This one jazz pianist, he was addressing this type of situation.  You know, you’ve got your solo, and you think, “Oh, I just fucked up my solo…”  Ok, wait a minute here, let’s think about this.  It feels really important, because people are at this club to see you, and maybe there’s eighty people there, maybe there’s two thousand – whatever.  So you just “screwed” up this solo.  Ok, well, let’s back up for a second.  Let’s zoom out.  You are one guy in this city in which there’s all these other musical things going on.  Back up again, ok, now you are in a city within a state full of other cities.  Back up again, you’re in this country full of states full of cities full of people.  Back up again – I mean, it’s like, really?  Is that one solo is going to make or break anybody?  Hey, so it didn’t go.  You can’t win ‘em all.  But it’s really not worth stressing about.

On taking a compliment:

I’ve played for people who got really stressed out after gigs.  This stuff really affected them – you know, whether performances went well or not.  People would compliment after the show, and the performer would say something like, “Oh, that was not a good show.”

I mention this because I think you have to be really careful in these situations, because the audience is paying you a compliment.  You did something for them.  You connected.  And by responding, “No, this was not a good show,” you’re effectively saying, “You don’t know what you’re talking about.”  Or like, “Your feelings right now are invalid, and you just liked something that totally sucked.”  You just shot down a compliment from somebody.  Suck it up, if you can!  Or remove yourself from the situation.  But I think you have to be careful about letting the frustration that you might feel be poured out to the people that actually did have a good time.  So ok, even though it wasn’t ideal for me, there must be something going on here – I’ll take this compliment.

On making your instrument work for you:

There are a lot of things that you can do to your instrument that are going to make you feel better about the way you play.  You can apply this to whatever instruments you have, but keeping your instrument maintained – I know it costs money, but it’s going to make it easier for you to play.  And there’s enough hard stuff about playing any instruments – they’ve all got their difficulties – why make it any harder?

For me, one thing is string action.  How high are your strings off the fingerboard?  That makes a big difference.  How hard do you have to press here in order to get the notes out?  There’s a range – too low, too high – but there’s a nice middle ground that also affects the tone.  Not only how it feels, but, a little higher action, a little bit louder, a little bit brighter.  And so if you need something to kind of cut through a little bit more – cutting through can equate with confidence – maybe experiment with the action on your instrument.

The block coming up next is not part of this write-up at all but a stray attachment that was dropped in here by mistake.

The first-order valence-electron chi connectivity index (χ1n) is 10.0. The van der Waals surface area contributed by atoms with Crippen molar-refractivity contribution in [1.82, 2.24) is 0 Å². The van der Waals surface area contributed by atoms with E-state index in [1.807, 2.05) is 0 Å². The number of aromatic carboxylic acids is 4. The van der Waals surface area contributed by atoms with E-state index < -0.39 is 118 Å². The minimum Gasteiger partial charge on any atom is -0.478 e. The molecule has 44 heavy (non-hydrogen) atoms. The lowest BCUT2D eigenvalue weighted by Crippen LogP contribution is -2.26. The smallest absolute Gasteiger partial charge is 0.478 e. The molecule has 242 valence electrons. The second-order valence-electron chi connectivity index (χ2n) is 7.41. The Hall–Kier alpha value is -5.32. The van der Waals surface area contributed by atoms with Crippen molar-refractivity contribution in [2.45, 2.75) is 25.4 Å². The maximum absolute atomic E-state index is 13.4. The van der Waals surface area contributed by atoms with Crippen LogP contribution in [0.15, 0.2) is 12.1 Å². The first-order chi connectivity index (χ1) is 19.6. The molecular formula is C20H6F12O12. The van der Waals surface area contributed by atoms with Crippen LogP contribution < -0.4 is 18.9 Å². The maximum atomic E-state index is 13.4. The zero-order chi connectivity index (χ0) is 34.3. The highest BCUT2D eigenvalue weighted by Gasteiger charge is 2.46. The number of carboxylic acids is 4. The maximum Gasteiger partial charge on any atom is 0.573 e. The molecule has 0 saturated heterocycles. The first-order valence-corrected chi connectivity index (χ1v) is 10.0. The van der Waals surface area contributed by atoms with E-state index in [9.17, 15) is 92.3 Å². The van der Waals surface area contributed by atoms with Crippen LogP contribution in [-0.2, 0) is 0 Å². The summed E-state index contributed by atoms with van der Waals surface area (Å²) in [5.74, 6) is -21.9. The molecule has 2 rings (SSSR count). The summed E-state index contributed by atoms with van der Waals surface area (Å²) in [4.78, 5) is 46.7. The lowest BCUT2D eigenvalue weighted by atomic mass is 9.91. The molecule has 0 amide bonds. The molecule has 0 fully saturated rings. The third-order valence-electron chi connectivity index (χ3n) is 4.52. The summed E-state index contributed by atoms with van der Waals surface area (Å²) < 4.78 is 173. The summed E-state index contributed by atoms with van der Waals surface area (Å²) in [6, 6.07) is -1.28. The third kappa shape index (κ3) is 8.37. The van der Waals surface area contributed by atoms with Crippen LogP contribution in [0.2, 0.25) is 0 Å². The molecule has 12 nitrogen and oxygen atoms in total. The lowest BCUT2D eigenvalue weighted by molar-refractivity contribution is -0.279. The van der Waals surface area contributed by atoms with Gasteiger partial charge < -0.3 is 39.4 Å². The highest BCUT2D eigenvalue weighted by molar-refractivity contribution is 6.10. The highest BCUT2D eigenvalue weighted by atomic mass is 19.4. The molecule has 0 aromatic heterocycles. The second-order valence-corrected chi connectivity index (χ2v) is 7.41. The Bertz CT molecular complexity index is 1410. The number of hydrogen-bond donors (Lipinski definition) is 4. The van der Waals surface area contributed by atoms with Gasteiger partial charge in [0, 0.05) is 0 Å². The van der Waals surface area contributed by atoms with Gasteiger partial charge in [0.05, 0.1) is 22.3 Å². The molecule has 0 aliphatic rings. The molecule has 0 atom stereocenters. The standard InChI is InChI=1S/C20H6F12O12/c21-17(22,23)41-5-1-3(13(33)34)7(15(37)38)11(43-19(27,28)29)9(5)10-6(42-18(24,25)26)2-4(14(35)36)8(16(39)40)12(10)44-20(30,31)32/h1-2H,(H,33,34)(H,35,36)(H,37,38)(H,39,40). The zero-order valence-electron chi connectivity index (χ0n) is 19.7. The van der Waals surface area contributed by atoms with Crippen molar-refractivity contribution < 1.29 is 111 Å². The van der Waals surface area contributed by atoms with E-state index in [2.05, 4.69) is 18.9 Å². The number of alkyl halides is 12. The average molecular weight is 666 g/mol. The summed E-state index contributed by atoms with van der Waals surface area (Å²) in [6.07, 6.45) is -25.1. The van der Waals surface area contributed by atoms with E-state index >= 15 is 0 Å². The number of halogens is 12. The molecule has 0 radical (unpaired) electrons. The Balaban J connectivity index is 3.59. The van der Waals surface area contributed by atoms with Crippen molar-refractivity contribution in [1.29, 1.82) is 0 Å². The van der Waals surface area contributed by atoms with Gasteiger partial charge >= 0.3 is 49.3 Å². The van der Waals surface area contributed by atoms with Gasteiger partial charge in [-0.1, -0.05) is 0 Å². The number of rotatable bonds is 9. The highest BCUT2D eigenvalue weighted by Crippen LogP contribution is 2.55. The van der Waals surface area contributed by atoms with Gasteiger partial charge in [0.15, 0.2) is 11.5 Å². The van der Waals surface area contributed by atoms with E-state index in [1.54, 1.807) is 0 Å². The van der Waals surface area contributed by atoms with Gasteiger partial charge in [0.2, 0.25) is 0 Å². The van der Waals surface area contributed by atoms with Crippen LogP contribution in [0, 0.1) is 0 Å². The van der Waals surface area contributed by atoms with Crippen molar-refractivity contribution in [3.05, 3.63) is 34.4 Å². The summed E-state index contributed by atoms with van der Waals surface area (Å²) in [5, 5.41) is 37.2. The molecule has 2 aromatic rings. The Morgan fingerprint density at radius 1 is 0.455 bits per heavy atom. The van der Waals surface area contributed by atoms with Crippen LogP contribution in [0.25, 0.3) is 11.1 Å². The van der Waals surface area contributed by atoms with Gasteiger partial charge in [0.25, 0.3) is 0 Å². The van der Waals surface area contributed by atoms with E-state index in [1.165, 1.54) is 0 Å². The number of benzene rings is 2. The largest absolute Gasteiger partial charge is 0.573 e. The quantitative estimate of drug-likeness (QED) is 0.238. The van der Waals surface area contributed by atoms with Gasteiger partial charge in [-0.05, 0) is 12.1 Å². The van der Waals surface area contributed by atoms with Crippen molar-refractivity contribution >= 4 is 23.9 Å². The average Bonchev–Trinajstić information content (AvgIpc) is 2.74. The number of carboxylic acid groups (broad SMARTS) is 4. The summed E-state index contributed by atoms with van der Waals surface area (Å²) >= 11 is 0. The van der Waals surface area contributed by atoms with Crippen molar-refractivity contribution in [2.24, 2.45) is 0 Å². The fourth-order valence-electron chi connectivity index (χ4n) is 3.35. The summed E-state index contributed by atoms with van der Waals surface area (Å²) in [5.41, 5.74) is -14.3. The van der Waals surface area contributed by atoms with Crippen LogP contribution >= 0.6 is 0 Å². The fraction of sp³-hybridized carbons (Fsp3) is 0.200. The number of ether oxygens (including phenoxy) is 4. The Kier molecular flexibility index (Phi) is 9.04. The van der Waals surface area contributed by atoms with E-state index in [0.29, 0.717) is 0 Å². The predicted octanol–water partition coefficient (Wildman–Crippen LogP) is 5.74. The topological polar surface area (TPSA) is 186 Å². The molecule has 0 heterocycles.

For guitars and fretted instruments – frets.  Frets get grooves in them from playing which affects the intonation and the way that you can slide on the strings.  Get your frets dressed.  With bowed instruments, you get ruts in your fingerboard.  You’ve got to get your fingerboard planed.  When I get it planed, I think, “Oh, it’s so much easier and more in tune!”

Putting on new strings – that makes a huge difference for intonation and tone.  These things don’t stretch evenly as a whole.  Sometimes I feel like, “I just can’t seem to play in tune, but I used to be able to.  What is going on?  The instrument’s in tune…”  Well, the strings have stretched a little bit differently.  And when I put on a new set of strings, I realize, “Oh, right.  I don’t suck as much as I thought.  It was the strings.  Maintain my instrument!”

Fresh hair on the bow – it helps grip a little bit better.  It gives you a wider range that you can play with dynamically.  It makes you more articulate.

How heavy your pick is – if it’s really light, it might be easier to play, but it might not produce as much sound.  And you might feel like you’re having to work harder to get it out.  Try some different pick gauges and shapes to see what happens.

We experiment with these mechanical details on our instruments to find this nice middle ground that allows us to be expressive and not hinder our instruments physically.  It’s important to get your instrument maintained once in a while.  I go into music shops and I say, “Hey, you’re an expert at making an instrument sound better.  What can I do to make my instrument sound better?”  Because things gradually change over time, you may not have noticed a slow degradation.

I had a luthier tell me, “Oh, you know what would be better for you?  Your instrument would sound better if you used a different shoulder rest.”  And I thought, “What?  The shoulder rest makes a difference in the sound of my fiddle?”  He said, “Hold on a sec.  Let me show you something.”  So he went and got this shoulder rest which is light, stiff, made of wood, and it doesn’t really clamp far onto the instrument.  I had a heavier one, and I was clamping it way down the body.  He said, “Just put it on there just as much as you need to, to make it stay.”  And my instrument was more lively.  I heard a difference!  And as a result, I felt better when I was playing.  “Cool, my instrument’s sounding good!”  You feel good, and then you’re happier to be playing.